Archive for January, 2007

Triple Loop Learning

Monday, January 8th, 2007

by Philip Boxer
I have always found Kolb’s experiential learning cycle a useful way of approaching the place of reflection in learning, for example in reflective learning, learning as a subversive activity, or judging the quality of development. But despite its being named as an experiential cycle, I never found it well rooted in the being of the person doing the learning. In what follows, I propose two ways of short-circuiting the cycle in order to more clearly distinguish learning rooted in the learner’s way of being. This can be done by introducing a gap between expectations and experience as an outcome from the concrete experience of the learner themselves:
cycle1
Three different kinds of response are identified to this gap, providing a useful way of distinguishing between single-, double- and triple-loop learning: [1,2]

  • Single loop: the gap is feedback to the way an existing plan is being used, improving the plan. For example in quality programmes measuring the deviation in outputs from the norm. The expectations against which the gap is identified are set by the intent behind the particular way in which the plan is being used. For example, was the treatment that had been planned for the patient carried out effectively?
  • Double loop: the gap is feedback to the efficacy of the approach itself, leading to improvements, refinements and adaptations to the approach. The expectations against which the gap is identified are set by the intent behind the formation of the approach itself. For example, were the right assumptions used in the way the care plan was itself constructed to treat these kinds of condition?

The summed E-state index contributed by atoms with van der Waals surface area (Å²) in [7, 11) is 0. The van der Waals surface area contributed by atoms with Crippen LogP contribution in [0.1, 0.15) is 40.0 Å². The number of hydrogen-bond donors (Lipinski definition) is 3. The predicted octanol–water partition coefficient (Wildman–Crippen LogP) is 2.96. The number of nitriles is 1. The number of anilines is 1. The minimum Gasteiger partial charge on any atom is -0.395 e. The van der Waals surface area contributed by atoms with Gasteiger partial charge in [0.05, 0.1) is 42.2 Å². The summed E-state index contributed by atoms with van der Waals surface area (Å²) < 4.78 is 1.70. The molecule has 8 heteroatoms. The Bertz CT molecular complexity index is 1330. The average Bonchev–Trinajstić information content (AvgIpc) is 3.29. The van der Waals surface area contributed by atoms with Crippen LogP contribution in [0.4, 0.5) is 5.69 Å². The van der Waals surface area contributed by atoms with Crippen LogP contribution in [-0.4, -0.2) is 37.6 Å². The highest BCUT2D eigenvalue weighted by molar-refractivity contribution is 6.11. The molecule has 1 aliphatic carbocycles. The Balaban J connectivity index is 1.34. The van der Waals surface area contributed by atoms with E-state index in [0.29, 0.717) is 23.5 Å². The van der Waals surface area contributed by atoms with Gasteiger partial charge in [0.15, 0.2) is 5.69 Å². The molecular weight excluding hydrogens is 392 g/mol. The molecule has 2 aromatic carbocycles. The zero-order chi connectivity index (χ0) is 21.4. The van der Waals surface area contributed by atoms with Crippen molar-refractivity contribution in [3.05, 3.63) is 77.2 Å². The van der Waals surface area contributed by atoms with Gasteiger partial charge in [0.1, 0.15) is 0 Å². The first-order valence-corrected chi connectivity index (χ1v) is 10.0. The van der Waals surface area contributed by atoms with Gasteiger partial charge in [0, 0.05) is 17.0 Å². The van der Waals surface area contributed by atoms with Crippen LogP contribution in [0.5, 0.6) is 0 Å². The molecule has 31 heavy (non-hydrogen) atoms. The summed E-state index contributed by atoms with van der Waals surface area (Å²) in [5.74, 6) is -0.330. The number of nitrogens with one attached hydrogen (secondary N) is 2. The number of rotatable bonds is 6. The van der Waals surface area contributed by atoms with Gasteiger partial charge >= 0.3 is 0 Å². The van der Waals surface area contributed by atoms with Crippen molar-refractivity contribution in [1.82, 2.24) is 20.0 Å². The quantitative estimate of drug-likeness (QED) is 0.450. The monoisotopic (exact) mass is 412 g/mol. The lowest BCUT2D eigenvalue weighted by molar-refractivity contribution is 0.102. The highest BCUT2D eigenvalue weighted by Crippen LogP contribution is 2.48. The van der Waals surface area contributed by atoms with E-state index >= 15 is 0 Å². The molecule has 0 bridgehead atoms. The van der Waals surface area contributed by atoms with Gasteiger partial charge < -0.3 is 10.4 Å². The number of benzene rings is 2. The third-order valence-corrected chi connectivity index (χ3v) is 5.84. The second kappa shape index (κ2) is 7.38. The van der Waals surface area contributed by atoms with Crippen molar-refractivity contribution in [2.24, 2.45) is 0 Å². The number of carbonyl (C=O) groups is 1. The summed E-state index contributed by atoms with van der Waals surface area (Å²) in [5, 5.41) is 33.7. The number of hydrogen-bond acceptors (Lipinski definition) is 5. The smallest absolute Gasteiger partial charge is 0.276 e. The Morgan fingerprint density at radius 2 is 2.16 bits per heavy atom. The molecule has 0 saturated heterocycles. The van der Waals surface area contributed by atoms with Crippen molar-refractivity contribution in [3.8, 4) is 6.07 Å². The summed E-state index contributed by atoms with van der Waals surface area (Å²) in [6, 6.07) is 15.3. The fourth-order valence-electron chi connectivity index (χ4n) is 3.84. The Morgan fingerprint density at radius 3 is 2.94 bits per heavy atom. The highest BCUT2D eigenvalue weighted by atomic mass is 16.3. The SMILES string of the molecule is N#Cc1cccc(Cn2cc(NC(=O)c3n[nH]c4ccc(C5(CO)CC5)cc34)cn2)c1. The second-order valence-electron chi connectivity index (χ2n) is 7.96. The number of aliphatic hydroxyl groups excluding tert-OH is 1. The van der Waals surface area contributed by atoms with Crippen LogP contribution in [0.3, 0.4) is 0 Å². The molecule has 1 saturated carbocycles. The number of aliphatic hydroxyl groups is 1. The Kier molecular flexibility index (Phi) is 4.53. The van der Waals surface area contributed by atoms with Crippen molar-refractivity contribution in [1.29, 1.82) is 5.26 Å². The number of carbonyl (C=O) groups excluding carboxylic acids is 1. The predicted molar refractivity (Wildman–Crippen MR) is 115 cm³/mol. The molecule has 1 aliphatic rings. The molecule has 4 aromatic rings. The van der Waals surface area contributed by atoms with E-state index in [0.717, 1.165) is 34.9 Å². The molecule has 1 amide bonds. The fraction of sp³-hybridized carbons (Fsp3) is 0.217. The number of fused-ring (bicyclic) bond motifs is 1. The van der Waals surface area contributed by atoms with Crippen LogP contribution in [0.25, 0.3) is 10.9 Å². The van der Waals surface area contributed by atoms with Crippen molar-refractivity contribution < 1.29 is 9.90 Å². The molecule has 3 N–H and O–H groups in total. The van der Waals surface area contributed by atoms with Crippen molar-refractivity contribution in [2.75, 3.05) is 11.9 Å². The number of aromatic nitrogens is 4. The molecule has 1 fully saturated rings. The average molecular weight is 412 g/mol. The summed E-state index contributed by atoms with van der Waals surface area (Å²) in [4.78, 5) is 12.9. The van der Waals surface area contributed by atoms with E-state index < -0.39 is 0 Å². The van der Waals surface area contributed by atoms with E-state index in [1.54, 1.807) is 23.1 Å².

• Triple loop: the gap is feedback on the effects generated in the situation experienced, whether or not those effects are consistent with the intent behind the approach and its application. The expectations against which the gap is identified are set by the nature of the dilemmas experienced within its larger context. For example, did the outcome for the patient suggest that a different approach needed to be adopted in the way care plans were constructed for these kinds of situation in order to address the emergent dilemmas more effectively?

The difference between double-and triple-loop is subtle here. If we approach our expectations of the concrete experience in terms of supply-side and demand-side perspectives, then it is the demand-side perspective that distinguishes triple-loop learning, placing the primary emphasis on the value deficit associated with the asymmetric demand in the situation itself, the asymmetry being understood in terms of emergent dilemmas.[3] The purpose of the ‘plus-one’ exercise is to provide a means of getting at what these dilemmas might be, and to identify their underlying impossibilites that may then drive network interventions..

Footnotes